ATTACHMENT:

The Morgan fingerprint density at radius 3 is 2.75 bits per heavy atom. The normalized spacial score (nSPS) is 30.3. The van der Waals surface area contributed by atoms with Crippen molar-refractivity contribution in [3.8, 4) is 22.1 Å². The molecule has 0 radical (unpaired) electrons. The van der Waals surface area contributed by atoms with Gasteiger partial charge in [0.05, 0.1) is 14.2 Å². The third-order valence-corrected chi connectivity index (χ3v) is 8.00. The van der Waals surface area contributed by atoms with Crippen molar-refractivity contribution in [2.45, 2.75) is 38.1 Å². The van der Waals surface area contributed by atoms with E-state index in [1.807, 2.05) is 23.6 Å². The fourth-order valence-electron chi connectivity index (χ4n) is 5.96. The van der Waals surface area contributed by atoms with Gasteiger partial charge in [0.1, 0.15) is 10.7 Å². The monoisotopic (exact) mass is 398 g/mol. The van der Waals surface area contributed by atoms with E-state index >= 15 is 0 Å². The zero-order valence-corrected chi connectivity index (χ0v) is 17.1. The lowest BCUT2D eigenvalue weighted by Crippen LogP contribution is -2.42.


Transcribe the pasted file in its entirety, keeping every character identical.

The Morgan fingerprint density at radius 3 is 2.75 bits per heavy atom. The normalized spacial score (nSPS) is 30.3. The van der Waals surface area contributed by atoms with Crippen molar-refractivity contribution in [3.8, 4) is 22.1 Å². The molecule has 0 radical (unpaired) electrons. The van der Waals surface area contributed by atoms with Gasteiger partial charge in [0.05, 0.1) is 14.2 Å². The third-order valence-corrected chi connectivity index (χ3v) is 8.00. The van der Waals surface area contributed by atoms with Crippen molar-refractivity contribution in [2.45, 2.75) is 38.1 Å². The van der Waals surface area contributed by atoms with E-state index in [1.807, 2.05) is 23.6 Å². The fourth-order valence-electron chi connectivity index (χ4n) is 5.96. The van der Waals surface area contributed by atoms with Gasteiger partial charge in [0.1, 0.15) is 10.7 Å². The monoisotopic (exact) mass is 398 g/mol. The van der Waals surface area contributed by atoms with E-state index >= 15 is 0 Å². The zero-order valence-corrected chi connectivity index (χ0v) is 17.1. The lowest BCUT2D eigenvalue weighted by Crippen LogP contribution is -2.42.